The secretary at Internal Affairs led Molson to Officer Davis’s office. He was rather old but still stood ramrod. He sported an out-dated moustache.
“What can I do for you, sir?” the man asked. He was fair with brown eyes. He reminded Molson of his own father. Molson hoped his looks matched his personality.
“I am here to complain about Officer Robert Campbell. Do you know him?”
“Yes I do.” The man was quick in his response. “He is one of our finer policemen.”
“I am afraid not, sir,” Molson said. “I’m here to file a complaint against him.”
“On what account?” The man’s voice didn’t change.
“He displayed racism in his encounter with me.” Molson repeated the sentence Kasra had taught him.
“That’s a pretty big claim.” The man frowned.
“Yes. But it’s true.” Molson smiled.
“What is your name, sir?” The officer asked. “Do you have a file number?”
“No, sir” Molson said. “Officer Campbell refused to open a file for me.” He extended his hand across the desk. “My name is Molson. Nice to meet you.” The man’s hand was large, like his own father’s. There was something in him that made Molson trust him.
“Now, tell me that story,” Officer Davis demanded. He carefully listened to Molson and did not rush him to finish. Unlike Officer Campbell, he didn’t interrupt him to say that Molson was taking his time for a trivial matter.
The man was really companionate. When Molson finished he started, “I am totally with you on this. I had a dog for eight years. We got it when it was a little puppy. He was a member of our family and we treated it as if he’d been our youngest son. When it died I cried. I cried like a baby.” The old man’s brown eyes were soft and sad sitting in a net of wrinkled skin.
“I’m glad there is finally someone who understands me,” Molson said. “Well, we’re all humans and know the feeling. I am sure Officer Campbell shares your emotion too. It is just that unfortunately the police cannot help you with this. You should take the course to the court.”
“I know that and I will,” Molson said. “But now I am here to complain against Officer Campbell for asking irrelevant questions from me. Personal questions on my nationality and race.”
“I am sure he didn’t mean to insult your origins when he asked you where you are from, “Officer Davis said. Then he smiled, and the wrinkles around his eyes made tree-like marks on his temples.
“But this is a personal question. A question about race. It is an—an identity question.”
“What question? Identity? What do you mean?”
“I mean he didn’t have any right to ask questions on race.”
“It depends. In some cases—”
“His first question was if I was an Iranian. He repeated the question a few more times and didn’t take my statement before I answered him. Then instead of going and asking the woman who stole my dog, he interrogated me as if I were the suspect.”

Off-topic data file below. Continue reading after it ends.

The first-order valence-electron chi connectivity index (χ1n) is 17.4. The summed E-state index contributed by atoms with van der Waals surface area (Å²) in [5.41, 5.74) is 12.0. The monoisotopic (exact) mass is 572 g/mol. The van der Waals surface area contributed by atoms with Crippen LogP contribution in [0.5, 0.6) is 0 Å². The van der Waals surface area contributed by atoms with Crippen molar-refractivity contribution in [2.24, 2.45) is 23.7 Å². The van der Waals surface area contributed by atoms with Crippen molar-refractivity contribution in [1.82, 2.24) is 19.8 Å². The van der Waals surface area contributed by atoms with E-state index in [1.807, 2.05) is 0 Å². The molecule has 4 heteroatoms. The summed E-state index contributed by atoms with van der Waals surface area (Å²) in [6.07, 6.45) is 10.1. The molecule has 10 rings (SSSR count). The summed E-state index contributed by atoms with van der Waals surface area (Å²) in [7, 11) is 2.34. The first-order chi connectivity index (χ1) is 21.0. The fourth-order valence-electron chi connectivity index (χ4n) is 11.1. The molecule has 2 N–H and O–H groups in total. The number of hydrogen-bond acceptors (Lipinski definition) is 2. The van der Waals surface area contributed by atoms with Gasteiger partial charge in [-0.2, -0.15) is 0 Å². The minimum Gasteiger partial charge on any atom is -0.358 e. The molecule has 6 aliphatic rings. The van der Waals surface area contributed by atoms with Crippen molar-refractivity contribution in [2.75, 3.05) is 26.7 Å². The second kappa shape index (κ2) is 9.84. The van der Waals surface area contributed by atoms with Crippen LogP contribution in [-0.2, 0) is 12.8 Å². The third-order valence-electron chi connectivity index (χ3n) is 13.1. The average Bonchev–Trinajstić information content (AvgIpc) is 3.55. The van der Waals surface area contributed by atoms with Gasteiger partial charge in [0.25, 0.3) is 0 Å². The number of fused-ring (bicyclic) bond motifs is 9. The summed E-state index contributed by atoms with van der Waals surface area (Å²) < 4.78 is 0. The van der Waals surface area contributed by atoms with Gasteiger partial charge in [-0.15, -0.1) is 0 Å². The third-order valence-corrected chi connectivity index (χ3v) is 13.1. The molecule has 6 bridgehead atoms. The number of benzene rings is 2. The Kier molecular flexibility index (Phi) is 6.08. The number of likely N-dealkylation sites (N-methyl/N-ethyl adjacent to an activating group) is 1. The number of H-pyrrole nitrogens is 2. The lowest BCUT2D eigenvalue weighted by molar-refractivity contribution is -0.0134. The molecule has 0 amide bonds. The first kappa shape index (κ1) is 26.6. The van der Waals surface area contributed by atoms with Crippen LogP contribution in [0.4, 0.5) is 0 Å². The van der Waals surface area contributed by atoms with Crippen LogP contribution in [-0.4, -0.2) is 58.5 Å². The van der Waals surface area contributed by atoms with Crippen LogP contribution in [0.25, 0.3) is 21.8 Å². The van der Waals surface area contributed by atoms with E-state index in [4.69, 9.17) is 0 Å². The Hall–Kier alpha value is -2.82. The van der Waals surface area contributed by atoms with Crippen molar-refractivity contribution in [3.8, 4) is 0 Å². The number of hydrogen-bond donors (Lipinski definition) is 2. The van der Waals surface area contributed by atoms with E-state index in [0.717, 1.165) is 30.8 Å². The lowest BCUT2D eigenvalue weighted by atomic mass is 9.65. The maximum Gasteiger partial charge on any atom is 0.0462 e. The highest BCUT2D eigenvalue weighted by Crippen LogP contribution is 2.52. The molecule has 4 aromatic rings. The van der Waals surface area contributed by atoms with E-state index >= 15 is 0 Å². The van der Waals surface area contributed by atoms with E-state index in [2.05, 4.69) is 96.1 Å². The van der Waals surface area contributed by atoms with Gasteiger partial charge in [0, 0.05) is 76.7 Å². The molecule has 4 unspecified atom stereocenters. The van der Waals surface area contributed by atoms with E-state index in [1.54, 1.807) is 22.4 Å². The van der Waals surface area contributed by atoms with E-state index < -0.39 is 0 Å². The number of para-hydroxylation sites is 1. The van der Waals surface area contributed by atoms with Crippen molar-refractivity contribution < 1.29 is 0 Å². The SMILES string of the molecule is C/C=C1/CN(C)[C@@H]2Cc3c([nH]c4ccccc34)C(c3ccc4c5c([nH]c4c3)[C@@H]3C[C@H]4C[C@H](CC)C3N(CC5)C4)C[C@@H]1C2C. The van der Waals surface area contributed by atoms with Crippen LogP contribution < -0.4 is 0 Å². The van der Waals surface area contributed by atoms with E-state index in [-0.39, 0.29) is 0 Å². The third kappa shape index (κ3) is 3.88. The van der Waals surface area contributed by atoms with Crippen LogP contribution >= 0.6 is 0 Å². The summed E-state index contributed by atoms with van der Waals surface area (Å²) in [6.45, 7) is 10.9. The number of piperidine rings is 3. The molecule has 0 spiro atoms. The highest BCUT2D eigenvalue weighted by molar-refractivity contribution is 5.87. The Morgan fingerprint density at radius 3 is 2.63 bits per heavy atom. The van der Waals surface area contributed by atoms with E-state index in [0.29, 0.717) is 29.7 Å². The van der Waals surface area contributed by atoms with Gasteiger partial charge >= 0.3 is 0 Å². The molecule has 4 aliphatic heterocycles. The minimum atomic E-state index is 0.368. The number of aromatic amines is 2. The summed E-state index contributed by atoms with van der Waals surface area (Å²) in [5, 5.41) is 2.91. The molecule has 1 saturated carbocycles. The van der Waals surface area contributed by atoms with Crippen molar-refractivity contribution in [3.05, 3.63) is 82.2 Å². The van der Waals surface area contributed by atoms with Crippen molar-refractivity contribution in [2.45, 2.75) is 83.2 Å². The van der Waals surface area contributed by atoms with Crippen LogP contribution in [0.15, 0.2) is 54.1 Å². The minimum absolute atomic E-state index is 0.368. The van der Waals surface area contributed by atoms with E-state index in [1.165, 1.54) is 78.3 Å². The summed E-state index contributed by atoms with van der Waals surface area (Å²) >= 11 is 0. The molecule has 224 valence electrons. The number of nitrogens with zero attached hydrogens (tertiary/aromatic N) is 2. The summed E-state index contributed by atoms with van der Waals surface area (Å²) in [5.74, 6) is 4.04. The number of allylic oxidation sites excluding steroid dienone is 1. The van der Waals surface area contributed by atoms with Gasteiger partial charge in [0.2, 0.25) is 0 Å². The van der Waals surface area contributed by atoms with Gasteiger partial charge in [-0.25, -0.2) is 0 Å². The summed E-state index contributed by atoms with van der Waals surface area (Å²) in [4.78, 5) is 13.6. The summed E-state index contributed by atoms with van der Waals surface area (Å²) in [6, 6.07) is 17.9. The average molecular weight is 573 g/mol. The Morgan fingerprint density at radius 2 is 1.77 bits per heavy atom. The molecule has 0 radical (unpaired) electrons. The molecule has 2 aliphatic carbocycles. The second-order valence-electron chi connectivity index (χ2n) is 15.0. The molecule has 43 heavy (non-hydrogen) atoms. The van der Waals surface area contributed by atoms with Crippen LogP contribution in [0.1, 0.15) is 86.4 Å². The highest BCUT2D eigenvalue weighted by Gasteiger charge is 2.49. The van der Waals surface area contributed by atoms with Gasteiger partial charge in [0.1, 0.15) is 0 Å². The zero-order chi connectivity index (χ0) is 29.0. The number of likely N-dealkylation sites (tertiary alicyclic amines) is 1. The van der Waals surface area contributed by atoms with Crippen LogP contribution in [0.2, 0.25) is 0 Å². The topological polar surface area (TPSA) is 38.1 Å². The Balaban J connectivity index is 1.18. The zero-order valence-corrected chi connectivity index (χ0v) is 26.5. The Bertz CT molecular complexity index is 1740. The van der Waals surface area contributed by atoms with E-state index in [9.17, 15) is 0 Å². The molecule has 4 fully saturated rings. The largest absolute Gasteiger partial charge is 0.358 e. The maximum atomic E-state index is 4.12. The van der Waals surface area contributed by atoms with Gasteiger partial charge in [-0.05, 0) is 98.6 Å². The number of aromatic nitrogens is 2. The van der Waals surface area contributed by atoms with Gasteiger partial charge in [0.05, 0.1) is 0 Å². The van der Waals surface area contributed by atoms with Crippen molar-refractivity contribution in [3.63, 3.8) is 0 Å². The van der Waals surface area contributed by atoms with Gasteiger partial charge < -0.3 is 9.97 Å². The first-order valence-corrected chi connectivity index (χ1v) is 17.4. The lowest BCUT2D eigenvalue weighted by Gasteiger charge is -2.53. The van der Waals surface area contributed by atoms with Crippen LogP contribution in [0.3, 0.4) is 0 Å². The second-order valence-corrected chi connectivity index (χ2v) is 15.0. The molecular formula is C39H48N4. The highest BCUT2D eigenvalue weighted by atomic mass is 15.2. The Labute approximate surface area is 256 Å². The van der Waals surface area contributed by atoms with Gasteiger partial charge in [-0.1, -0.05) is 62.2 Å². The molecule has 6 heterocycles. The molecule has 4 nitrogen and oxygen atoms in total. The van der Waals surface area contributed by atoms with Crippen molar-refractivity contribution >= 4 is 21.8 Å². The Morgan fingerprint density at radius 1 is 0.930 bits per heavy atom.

“I understand your point and I am with you, but at the same time, I’ll invite you to think over whether you want to file a case or not. Honestly, I don’t think that this identity case would fly. But if it did, which is very improbable, it would be very bad for Officer Campbell. He is a new member of police force. This might be why he wasn’t politically correct. So if you’ll accept an apology on his behalf, I assure you that I’ll bring the matter to his attention and ask him to consider his behavior with greater care in the future.”
Listening to the man, Molson again got a hot flush in his face. “No, sir. I want to file a case. It is my right and I know that. I am a Canadian citizen, a first class law-abiding citizen. Officer Campbell’s actions were a violation of the Charter of Rights and Freedoms. It is an identity case.”
Molson did not give up even after Officer Davis played his last card and told him that Officer Campbell was a new dad.
“In that case, we’ll go ahead with it.” The man sighed. This time his voice was dry. “I suppose you are already aware that it might take a while before we can get around to this file.”
“Yes I am aware, sir.” Molson extended his hand across the table to shake hands with the man. “And thanks.”
Filing a case against Officer Campbell was the only thing Molson could do to feel better about things. To get back his Shi Tzu, he still had to go to court, Officer Davis reassured him. Molson, however, didn’t want to go to that trouble. Besides, it was not guaranteed that he would win the case. Perhaps it was better to do what Officer Patterson had secretly suggested—to find the whereabouts of the man who had his dog and get it back from him. But who was that man? That Mac Murphy?
As soon as Molson drove into his dealership and saw the Infiniti parked there, it dawned on him who the man was—the one Liz had yapped about that night in the car—her father. The lonely, grumpy man whom Liz wanted to cheer up. To find the man’s address, somebody should simply follow Liz back to her home after work. Molson sent Kasra to this mission.
“Oh, Molson. Get over Malousak and let it go,” Kara had initially said
“No, Anahita is still waiting for Malousak to be released from the hospital. She asks me everyday about it.”
“Tell her Malousak is dead.”
“Only a person who doesn’t have kids can say something like that,” Molson had said disappointingly. “My daughter is everything to me.”
“Buy her something else and she’ll forget about the puppy.”
“Thanks for the suggestion, but now do what I told you.”
Kasra, however, came back at five thirty, dast az pa deraztar. “The owner of the beauty shop is really pissed, man” he said and crunched his face.
“What happened?” Molson asked.
“She has already fired the bitch,” Kasra said, “She said she doesn’t want a trouble with the police.”
As Kasra had suggested, Molson paid two hundred dollars and bought a Karaoke toy system for Anahita. This was something one of her classmates has recently got for her birthday, and Anahita desired to have. Molson thought that the new toy would ease up Anahita’s feeling about her dead dog, which did, but only to some degree. Anahita still asked him to get her a new puppy. “Just like my malousak,” she said and sighed. Her sighs did their work on Molson. So did her song performance one Saturday morning in August when he came to take the kids to his place. Anahita opened the door for him. She was dressed in leather boots and shorts and had put on makeup like a real Hollywood star.